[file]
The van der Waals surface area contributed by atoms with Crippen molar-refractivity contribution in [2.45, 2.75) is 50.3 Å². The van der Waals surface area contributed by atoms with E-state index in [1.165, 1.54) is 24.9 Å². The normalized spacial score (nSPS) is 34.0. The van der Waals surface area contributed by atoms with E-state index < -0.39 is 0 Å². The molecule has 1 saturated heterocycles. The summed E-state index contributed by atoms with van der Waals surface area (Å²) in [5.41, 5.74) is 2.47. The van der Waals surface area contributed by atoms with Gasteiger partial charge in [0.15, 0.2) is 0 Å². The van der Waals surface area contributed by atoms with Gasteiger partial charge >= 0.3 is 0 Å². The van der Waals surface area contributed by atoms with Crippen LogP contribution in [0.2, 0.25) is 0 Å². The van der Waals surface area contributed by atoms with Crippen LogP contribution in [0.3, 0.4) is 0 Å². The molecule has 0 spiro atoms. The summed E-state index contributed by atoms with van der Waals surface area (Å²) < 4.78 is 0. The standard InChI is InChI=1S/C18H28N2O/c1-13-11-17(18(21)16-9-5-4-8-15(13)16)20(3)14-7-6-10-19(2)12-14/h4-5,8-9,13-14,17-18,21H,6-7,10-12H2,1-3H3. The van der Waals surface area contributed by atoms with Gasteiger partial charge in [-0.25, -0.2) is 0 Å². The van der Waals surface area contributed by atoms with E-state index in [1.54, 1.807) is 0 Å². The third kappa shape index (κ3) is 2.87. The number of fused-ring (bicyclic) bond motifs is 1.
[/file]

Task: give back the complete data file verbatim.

The van der Waals surface area contributed by atoms with Crippen molar-refractivity contribution in [2.45, 2.75) is 50.3 Å². The van der Waals surface area contributed by atoms with E-state index in [1.165, 1.54) is 24.9 Å². The normalized spacial score (nSPS) is 34.0. The van der Waals surface area contributed by atoms with E-state index < -0.39 is 0 Å². The molecule has 1 saturated heterocycles. The summed E-state index contributed by atoms with van der Waals surface area (Å²) in [5.41, 5.74) is 2.47. The van der Waals surface area contributed by atoms with Gasteiger partial charge in [0.15, 0.2) is 0 Å². The van der Waals surface area contributed by atoms with Gasteiger partial charge >= 0.3 is 0 Å². The van der Waals surface area contributed by atoms with Crippen LogP contribution in [0.2, 0.25) is 0 Å². The van der Waals surface area contributed by atoms with Crippen LogP contribution in [0.3, 0.4) is 0 Å². The molecule has 0 spiro atoms. The summed E-state index contributed by atoms with van der Waals surface area (Å²) < 4.78 is 0. The standard InChI is InChI=1S/C18H28N2O/c1-13-11-17(18(21)16-9-5-4-8-15(13)16)20(3)14-7-6-10-19(2)12-14/h4-5,8-9,13-14,17-18,21H,6-7,10-12H2,1-3H3. The van der Waals surface area contributed by atoms with Gasteiger partial charge in [-0.25, -0.2) is 0 Å². The van der Waals surface area contributed by atoms with E-state index in [1.54, 1.807) is 0 Å². The third kappa shape index (κ3) is 2.87. The number of fused-ring (bicyclic) bond motifs is 1.